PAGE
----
(Dec. 14, 2018) On November 14, 2018, the Swedish Parliament voted to replace the Swedish public service fee (tv-avgiften), which, under current rules, is paid only by households that have a television set. As of January 1, 2019, the fee will be replaced by a public service tax equal to 1% of the annual income of an individual eighteen years and older, and capped at 1,300 Swedish Krona (SEK) (about US$140). (Kulturutskottets betänkande 2018/19:KrU2 Långsiktig finansiering och stärkt oberoende för public service [Long Term Financing and Increased Independence for Public Service] (Culture Committee Report), Swedish Parliament website.)
The history of the Swedish television fee (radio & tv avgift) dates back to 1907, when the King of Sweden issued radio licenses. After the Kungliga Telegrafstyrelsen (Royal Telegraph Board) took on that responsibility in 1924, the fee was used to pay for the expansion of the radio network. The radio fee remained at SEK10 from 1925 to 1951. When the TV fee was introduced in 1956, it was set at SEK25. (Historik om avgiften, RADIOTJÄNST (last visited Dec. 12, 2018).)
The currently in-force Television Fee Act provides that all households that have a TV receiver (tv–mottagare) must pay an annual fee of SEK2,400 (about US$260). (2a § Lag om finansiering av radio och TV i allmänhetens tjänst [Act on the Financing of Public Radio and TV] (Svensk författningssamling [SFS] 1989:41), Swedish Code of Statutes website.) TV receivers are defined as devices that can receive television broadcasts. (Id.) Such devices include digital TV boxes, videos with a channel chooser, digital video recorders (DVRs), and computers with TV-viewing capabilities. (Avgiften, RADIOTJÄNST (last visited Dec. 12, 2018).)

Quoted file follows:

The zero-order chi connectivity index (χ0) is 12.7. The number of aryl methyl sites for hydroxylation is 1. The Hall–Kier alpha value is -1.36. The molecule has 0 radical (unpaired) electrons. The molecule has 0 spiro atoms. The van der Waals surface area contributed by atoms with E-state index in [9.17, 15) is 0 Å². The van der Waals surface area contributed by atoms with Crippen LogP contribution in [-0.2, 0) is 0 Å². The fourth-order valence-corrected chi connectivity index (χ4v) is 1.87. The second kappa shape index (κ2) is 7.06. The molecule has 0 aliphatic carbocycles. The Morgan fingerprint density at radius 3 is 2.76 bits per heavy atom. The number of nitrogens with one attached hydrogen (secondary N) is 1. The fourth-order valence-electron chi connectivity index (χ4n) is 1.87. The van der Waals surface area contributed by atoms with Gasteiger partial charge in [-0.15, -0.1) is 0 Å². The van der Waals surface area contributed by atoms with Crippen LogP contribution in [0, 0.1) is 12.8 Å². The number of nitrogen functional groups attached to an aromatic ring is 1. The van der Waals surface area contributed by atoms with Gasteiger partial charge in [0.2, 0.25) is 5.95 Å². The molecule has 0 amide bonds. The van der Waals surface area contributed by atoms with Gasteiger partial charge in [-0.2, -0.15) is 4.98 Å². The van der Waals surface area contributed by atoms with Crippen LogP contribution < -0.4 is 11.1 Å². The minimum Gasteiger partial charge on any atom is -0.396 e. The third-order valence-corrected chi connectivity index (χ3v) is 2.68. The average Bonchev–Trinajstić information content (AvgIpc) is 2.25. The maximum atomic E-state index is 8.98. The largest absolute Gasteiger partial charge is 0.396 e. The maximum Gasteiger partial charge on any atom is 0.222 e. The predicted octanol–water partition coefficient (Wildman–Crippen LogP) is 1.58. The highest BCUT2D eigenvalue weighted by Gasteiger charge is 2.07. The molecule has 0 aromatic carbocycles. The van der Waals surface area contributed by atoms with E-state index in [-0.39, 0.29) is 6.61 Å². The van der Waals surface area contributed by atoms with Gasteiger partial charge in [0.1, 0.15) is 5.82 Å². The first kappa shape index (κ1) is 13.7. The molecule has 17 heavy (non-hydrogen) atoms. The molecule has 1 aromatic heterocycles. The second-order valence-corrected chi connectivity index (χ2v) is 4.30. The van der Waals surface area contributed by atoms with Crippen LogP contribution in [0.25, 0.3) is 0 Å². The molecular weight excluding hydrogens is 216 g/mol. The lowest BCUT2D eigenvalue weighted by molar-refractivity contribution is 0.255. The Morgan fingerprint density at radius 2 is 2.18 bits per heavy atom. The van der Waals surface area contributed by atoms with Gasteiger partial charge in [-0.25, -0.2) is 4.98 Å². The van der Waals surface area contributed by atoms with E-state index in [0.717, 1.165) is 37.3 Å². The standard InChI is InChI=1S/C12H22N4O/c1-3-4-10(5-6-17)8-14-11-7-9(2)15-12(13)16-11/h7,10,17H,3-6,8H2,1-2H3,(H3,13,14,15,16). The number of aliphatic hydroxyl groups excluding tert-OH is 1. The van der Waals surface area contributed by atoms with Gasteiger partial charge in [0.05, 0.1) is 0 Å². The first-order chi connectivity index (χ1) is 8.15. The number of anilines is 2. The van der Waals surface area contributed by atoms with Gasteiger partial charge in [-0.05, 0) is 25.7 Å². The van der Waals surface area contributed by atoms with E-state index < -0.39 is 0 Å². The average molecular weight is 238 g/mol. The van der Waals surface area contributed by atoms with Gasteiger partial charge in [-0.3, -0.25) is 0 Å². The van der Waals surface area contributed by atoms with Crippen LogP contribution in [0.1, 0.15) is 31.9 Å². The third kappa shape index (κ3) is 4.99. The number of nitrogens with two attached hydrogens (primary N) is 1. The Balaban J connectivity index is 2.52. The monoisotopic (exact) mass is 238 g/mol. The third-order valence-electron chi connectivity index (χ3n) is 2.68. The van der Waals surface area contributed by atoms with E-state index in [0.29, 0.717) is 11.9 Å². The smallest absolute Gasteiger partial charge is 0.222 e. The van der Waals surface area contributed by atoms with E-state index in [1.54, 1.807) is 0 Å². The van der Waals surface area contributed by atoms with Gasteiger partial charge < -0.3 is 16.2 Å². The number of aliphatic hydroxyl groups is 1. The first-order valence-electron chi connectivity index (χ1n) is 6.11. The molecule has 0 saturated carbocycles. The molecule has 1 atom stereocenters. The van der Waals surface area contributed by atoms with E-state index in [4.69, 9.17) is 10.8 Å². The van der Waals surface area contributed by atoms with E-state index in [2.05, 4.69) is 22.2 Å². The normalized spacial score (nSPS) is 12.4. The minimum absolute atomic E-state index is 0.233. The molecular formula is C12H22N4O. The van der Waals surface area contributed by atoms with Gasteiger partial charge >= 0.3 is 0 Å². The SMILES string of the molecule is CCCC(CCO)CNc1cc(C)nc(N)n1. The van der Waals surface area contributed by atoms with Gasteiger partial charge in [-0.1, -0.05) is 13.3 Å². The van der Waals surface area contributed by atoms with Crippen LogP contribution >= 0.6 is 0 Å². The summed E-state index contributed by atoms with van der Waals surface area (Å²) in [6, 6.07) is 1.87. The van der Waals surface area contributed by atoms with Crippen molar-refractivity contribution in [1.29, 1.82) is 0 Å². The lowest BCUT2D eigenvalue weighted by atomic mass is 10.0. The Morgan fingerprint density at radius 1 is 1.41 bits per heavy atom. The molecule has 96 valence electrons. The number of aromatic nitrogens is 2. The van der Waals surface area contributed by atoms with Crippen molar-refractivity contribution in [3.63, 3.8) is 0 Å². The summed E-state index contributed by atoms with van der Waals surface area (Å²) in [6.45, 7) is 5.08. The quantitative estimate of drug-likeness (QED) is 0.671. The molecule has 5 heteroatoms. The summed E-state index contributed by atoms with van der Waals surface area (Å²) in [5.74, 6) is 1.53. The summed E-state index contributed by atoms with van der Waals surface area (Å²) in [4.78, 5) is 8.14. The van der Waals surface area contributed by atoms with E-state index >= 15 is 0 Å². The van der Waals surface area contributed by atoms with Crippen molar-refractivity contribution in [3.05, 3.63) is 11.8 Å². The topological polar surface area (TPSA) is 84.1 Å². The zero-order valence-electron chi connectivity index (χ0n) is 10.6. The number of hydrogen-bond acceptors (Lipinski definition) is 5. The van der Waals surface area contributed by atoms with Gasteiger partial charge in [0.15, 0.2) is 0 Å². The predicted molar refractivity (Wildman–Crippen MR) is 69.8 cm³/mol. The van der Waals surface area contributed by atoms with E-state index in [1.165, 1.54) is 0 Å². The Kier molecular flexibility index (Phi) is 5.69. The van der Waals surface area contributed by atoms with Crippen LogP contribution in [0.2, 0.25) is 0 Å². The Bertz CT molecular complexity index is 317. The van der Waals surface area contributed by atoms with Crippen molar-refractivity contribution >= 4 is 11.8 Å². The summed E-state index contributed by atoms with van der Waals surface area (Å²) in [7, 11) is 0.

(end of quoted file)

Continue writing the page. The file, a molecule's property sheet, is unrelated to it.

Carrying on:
The new law will result in a lower fee for one-person households and for persons with low income. As only persons aged eighteen and over are subject to the new tax, a two-parent household will pay no more than approximately SEK2,600 (about US$285) annually, a marginal increase in the current SEK2,400 fee. One-person households will see a decrease from SEK2,400 to approximately SEK1,300 (about US$104), or less. Persons who make less than SEK13,600 (about US$1,500) a month will pay even less. The government has estimated that the revenue from the new fee will equal the current level of SEK8.4 billion (about US$920 million). (Långsiktig finansiering och stärkt oberoende för public service, Kulturutskottets betänkande 2018/19:KrU2.)
The fee will take effect January 1, 2019, and be paid retroactively when Swedes submit their tax returns.
Reforming the public radio and TV service fee system has been contemplated for years in Sweden. The main argument for reform that the parliamentary Committee on Culture referred to in its proposal for legislative action was the necessity of establishing a form of financing that was sustainable in the long run, was considered legitimate by Swedish citizens, and guaranteed the independence of the Swedish state media corporations (Sveriges Television, Sveriges Radio, and Utbildningsradion). (Långsiktig finansiering och stärkt oberoende för public service, Kulturutskottets betänkande 2018/19:KrU2).